All this talk of leaving the road has me wondering what in fact you will do next season? Are you returning to the 9 to 5 somewhere, or just lounging around on the couch, or something else entirely?
- Corey S.
I'm returning to full-time contract Robot-making work. Honestly, I'm looking forward to just being at home for extended periods of time, doing the small, everyday things that old people do in the winter. Like making sure the pipes aren't frozen, and making soup. I really like making soup. But the site won't go away, no sir. I'll still write about basketball here and elsewhere, and I'll do these eagle-eye overviews every morning. I'll be more like John McCarthy. I'll curate the 800 Game Project. I'll draw cartoons. I'll also make a few self-funded road trips every season, because I know I could never give this part up entirely.
While on the subject of the future, the membership structure has finally been figured out. Season 8 Memberships will be less about funding travel and more about packaging useful and fun products. There will be 12 months of Basketball State, a third annual Bally Club card, and a 2012 calendar/As-You-Go Bracket. No t-shirt, although that might come separately.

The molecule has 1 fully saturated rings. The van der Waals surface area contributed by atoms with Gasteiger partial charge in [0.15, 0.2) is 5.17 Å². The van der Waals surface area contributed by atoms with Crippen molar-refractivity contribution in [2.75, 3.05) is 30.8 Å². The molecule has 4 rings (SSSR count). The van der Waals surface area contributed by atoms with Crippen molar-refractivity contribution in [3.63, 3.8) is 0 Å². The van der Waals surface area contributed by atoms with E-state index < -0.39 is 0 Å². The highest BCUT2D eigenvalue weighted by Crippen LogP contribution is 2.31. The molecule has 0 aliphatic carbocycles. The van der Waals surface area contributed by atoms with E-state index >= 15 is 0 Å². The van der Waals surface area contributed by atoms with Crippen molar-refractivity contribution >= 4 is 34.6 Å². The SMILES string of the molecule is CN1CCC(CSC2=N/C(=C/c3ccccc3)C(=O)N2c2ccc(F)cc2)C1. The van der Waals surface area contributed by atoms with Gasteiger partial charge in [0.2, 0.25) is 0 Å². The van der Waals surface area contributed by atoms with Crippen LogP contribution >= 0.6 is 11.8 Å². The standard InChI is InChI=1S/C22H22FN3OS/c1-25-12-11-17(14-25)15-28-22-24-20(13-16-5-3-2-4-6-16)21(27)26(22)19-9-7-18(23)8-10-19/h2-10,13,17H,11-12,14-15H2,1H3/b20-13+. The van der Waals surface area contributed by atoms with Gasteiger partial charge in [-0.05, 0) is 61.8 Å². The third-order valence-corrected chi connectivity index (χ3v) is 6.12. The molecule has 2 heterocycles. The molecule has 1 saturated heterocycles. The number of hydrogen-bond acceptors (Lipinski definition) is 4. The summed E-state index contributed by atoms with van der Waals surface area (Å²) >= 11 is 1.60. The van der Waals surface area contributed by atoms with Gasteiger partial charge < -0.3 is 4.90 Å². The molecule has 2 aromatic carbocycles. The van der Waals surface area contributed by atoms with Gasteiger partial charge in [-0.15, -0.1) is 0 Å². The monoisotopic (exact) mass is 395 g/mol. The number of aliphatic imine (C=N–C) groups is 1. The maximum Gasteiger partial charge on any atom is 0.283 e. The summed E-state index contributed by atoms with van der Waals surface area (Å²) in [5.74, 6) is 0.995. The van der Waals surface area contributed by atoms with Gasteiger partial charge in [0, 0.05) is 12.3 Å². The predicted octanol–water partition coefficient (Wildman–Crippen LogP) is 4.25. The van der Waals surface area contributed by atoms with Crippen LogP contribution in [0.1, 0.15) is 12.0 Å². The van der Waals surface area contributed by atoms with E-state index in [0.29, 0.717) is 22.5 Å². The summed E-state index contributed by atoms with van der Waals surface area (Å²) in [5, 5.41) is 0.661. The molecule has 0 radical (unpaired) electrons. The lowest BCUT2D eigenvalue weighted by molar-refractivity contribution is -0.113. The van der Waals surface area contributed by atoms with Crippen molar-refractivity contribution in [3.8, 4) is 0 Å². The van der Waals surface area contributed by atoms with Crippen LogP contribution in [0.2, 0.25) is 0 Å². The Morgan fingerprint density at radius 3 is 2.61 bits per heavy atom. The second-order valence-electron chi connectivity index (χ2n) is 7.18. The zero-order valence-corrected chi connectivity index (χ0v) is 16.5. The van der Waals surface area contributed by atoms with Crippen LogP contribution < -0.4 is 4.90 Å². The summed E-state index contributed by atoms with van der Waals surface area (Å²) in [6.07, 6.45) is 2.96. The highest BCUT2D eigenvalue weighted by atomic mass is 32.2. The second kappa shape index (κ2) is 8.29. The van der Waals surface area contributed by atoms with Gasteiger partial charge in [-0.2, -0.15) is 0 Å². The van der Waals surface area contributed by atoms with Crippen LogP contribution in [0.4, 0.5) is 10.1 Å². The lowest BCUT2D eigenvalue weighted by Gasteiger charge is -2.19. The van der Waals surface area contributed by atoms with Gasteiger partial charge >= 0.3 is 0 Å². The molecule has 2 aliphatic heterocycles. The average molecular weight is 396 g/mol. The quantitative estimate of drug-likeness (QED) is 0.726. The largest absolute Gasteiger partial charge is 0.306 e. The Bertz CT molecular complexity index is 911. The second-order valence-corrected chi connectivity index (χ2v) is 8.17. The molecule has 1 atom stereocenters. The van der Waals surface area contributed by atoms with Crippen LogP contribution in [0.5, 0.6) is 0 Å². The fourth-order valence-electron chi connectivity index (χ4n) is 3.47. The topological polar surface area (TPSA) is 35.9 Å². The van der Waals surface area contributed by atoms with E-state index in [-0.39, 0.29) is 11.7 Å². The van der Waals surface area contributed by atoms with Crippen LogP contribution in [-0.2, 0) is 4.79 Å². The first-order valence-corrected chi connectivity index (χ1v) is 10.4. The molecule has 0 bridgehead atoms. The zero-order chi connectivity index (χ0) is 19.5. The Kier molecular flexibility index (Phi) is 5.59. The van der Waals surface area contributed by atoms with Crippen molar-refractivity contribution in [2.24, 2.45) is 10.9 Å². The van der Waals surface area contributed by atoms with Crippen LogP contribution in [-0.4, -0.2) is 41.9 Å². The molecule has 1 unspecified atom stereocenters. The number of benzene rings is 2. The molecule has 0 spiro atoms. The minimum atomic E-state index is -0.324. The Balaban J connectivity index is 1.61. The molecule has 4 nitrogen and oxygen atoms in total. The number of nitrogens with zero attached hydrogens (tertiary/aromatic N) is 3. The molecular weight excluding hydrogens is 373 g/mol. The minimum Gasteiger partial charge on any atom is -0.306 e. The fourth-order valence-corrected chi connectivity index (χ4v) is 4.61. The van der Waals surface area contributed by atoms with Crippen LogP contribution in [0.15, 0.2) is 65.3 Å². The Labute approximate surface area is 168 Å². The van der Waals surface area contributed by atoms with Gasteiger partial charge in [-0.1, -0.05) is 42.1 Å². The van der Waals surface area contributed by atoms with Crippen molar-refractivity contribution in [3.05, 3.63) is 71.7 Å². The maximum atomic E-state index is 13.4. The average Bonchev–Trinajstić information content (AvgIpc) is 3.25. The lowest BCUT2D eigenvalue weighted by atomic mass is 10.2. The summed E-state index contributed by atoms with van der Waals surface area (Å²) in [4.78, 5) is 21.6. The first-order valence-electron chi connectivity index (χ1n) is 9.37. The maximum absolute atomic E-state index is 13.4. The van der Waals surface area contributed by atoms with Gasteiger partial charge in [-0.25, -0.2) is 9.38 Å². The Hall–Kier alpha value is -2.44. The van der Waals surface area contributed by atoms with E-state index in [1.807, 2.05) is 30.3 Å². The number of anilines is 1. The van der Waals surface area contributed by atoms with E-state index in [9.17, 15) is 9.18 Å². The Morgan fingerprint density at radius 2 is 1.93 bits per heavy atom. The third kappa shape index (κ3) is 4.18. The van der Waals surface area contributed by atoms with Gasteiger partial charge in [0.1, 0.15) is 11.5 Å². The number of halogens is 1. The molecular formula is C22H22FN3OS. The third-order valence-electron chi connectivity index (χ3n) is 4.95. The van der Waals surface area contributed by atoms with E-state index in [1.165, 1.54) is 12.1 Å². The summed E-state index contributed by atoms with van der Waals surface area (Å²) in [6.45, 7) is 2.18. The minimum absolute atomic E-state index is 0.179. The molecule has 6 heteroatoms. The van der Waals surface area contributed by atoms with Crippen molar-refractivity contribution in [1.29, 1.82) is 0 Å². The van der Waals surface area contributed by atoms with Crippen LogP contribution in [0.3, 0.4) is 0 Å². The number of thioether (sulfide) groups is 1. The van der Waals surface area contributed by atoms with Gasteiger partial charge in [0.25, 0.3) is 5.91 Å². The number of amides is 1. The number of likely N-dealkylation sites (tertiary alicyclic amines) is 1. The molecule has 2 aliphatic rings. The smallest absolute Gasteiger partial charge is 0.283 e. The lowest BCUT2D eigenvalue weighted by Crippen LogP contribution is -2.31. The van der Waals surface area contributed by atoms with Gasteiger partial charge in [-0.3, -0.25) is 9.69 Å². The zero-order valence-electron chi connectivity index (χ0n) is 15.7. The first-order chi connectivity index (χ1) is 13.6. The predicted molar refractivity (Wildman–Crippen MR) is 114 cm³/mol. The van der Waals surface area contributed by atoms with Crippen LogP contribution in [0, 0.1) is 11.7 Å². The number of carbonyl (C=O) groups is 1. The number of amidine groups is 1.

Also in the bundle will be the final Mid-Majority book, a travel compendium of conference-by-conference road stories from the last seven years, with pictures and everything. We're calling it Hard Promises. That's going to be a fully self-published, no-Kindle, no-book-advance kind of production (since it won't have much of an audience beyond TMM true believers), so we're opening that shop up ASAP. Until Epilogue the Seventh, Season 8 Memberships will be $55; afterwards, the price goes up to $70 (and scholarships will become available). So there's that.
I want to first say thank you for everything, everything that has been written on here has changed me in a very positive way and for that I can never repay you, but here is my story. I have a few "Moments," I suppose you can say.
My father is a huge Kentucky fan. He isn't your typical nutbag, obnoxious prick UK fan, he's a hard working intelligent basketball fan. By God, he loves his Cats. When I was younger he took me to a UK game at Rupp, and it was totally unbelievable. 23,000 people screaming for two hours. Later, a dismal eighth grade basketball season. A coach we admired was replaced by a new guy who didn't appear to have any sense. But like the previous coach, this new guy was a Southern Illinois grad. After falling in the regional championship, he took us to a game in Carbondale. (I had to look up the exact date, and that date was February 12, 2005.) SIU was well on its way to yet another NCAA berth and MVC foe Creighton was in town. It totally blew my mind.